summary In architecture, design ideas are developed as much through interaction as by individuals in isolation. This awareness inspired the development of a Dynamic Architectural Memory On-line, an interactive platform to share ideas, knowledge and insights in the form of concrete building projects among designers in different contexts and at different levels of expertise. Interaction with various user groups revealed this platform to suffer from at least two thresholds. First of all, making projects available to other platform users takes time, effort, and specific skills. Secondly, designers tend to sense a psychological threshold to share their ideas and insights with others. In trying to tackle both thresholds, this paper proposes to conceive the platform as an associative network of projects, and develops ideas about how the relationships in this network can be determined and updated by exploiting the insights implicitly available in the project documentation and user (inter)actions. In the long run, this should allow the platform to learn from all designers using the platform, including those who do not release information on their own projects, and to apply the lessons learned to continuously enhance its performance.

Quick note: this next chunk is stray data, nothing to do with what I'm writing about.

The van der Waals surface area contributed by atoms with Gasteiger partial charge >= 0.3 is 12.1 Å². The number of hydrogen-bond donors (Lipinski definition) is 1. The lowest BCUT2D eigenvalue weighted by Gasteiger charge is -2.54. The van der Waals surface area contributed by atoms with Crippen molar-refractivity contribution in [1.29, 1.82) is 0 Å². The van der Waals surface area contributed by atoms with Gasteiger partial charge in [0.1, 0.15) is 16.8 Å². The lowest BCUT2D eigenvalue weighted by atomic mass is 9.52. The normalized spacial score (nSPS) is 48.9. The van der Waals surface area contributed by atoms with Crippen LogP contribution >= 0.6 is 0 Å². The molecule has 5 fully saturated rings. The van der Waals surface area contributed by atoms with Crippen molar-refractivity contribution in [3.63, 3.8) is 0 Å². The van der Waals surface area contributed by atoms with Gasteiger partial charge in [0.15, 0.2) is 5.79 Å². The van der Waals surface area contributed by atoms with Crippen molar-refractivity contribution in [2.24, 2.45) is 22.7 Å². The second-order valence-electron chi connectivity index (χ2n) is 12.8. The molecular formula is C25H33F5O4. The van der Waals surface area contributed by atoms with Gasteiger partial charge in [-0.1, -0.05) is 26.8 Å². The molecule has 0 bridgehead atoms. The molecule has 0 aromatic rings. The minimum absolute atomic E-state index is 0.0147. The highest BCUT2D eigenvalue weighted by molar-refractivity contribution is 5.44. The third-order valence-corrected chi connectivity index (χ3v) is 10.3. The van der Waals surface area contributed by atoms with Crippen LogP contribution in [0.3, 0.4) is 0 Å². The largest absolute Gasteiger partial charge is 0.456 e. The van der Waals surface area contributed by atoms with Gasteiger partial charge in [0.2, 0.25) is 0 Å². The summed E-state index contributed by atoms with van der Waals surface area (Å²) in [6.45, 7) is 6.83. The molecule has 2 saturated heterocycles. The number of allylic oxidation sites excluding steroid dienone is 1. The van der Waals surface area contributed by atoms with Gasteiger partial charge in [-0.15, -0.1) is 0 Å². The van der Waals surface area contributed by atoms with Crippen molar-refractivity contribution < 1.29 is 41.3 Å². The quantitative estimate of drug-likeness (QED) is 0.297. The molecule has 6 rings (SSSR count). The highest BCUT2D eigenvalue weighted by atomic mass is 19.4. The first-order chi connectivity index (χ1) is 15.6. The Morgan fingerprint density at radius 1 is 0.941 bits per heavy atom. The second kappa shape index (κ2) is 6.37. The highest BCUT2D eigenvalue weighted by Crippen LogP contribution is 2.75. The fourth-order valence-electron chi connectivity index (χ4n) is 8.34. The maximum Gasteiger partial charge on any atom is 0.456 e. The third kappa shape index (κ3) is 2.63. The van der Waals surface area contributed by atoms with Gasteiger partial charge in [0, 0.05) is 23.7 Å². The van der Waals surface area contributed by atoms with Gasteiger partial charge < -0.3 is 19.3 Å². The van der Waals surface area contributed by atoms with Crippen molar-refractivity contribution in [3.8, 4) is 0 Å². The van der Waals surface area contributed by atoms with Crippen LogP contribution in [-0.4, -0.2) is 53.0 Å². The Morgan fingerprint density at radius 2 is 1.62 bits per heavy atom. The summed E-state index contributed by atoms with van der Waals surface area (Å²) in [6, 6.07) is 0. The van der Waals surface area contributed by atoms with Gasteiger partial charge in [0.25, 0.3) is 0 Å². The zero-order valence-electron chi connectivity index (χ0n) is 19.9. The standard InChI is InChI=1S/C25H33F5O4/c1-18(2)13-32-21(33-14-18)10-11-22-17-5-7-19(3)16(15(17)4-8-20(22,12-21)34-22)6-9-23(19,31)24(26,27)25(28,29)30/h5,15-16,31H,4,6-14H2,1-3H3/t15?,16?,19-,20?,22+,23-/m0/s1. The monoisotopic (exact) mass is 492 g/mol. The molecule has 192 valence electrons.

keywords web-based communities, self-organization, data mining, design experience
series other
type normal paper
last changed 2005/04/01 11:25

_id heylighenieee2003
id HeylighenIEEE2003
authors Heylighen, A., Neuckermans, H. and Morisse, P.
year 2003
title What You See is What You Get
source IEEE Multimedia, July-Sept 2003, Vol. 10, No. 3, pp. 48-56